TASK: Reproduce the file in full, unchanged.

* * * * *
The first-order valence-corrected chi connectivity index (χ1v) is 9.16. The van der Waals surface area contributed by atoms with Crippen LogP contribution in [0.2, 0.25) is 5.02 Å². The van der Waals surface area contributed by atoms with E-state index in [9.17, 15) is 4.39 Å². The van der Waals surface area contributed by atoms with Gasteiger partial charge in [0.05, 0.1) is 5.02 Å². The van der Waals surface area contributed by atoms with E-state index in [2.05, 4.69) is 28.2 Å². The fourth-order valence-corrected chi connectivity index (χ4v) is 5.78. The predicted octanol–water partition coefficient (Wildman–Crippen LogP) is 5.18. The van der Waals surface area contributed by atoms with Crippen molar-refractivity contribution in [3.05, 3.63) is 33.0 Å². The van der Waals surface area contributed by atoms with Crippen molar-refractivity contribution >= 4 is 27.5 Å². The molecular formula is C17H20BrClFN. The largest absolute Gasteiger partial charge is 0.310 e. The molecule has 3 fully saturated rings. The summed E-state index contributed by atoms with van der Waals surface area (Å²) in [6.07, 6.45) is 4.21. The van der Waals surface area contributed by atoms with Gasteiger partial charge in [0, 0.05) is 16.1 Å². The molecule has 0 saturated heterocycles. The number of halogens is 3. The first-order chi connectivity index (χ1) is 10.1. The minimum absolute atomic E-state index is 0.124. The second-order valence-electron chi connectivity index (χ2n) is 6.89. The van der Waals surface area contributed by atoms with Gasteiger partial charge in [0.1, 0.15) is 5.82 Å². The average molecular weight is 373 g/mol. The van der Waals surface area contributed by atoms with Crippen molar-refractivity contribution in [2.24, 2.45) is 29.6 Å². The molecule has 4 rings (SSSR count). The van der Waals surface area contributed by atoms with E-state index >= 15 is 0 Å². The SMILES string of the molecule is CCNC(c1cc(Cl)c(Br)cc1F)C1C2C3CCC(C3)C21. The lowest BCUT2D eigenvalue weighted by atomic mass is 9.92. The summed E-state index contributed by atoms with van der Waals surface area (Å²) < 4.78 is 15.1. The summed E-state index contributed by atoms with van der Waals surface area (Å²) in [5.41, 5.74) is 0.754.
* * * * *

The first-order valence-corrected chi connectivity index (χ1v) is 9.16. The van der Waals surface area contributed by atoms with Crippen LogP contribution in [0.2, 0.25) is 5.02 Å². The van der Waals surface area contributed by atoms with E-state index in [9.17, 15) is 4.39 Å². The van der Waals surface area contributed by atoms with Gasteiger partial charge in [0.05, 0.1) is 5.02 Å². The van der Waals surface area contributed by atoms with E-state index in [2.05, 4.69) is 28.2 Å². The fourth-order valence-corrected chi connectivity index (χ4v) is 5.78. The predicted octanol–water partition coefficient (Wildman–Crippen LogP) is 5.18. The van der Waals surface area contributed by atoms with Crippen molar-refractivity contribution in [3.05, 3.63) is 33.0 Å². The van der Waals surface area contributed by atoms with Crippen molar-refractivity contribution >= 4 is 27.5 Å². The molecular formula is C17H20BrClFN. The largest absolute Gasteiger partial charge is 0.310 e. The molecule has 3 fully saturated rings. The summed E-state index contributed by atoms with van der Waals surface area (Å²) in [6.07, 6.45) is 4.21. The van der Waals surface area contributed by atoms with Gasteiger partial charge in [0, 0.05) is 16.1 Å². The molecule has 0 saturated heterocycles. The number of halogens is 3. The first-order chi connectivity index (χ1) is 10.1. The minimum absolute atomic E-state index is 0.124. The second-order valence-electron chi connectivity index (χ2n) is 6.89. The van der Waals surface area contributed by atoms with Gasteiger partial charge in [0.1, 0.15) is 5.82 Å². The average molecular weight is 373 g/mol. The van der Waals surface area contributed by atoms with Crippen molar-refractivity contribution in [2.24, 2.45) is 29.6 Å². The molecule has 4 rings (SSSR count). The van der Waals surface area contributed by atoms with E-state index >= 15 is 0 Å². The SMILES string of the molecule is CCNC(c1cc(Cl)c(Br)cc1F)C1C2C3CCC(C3)C21. The lowest BCUT2D eigenvalue weighted by atomic mass is 9.92. The summed E-state index contributed by atoms with van der Waals surface area (Å²) < 4.78 is 15.1. The summed E-state index contributed by atoms with van der Waals surface area (Å²) in [5.41, 5.74) is 0.754.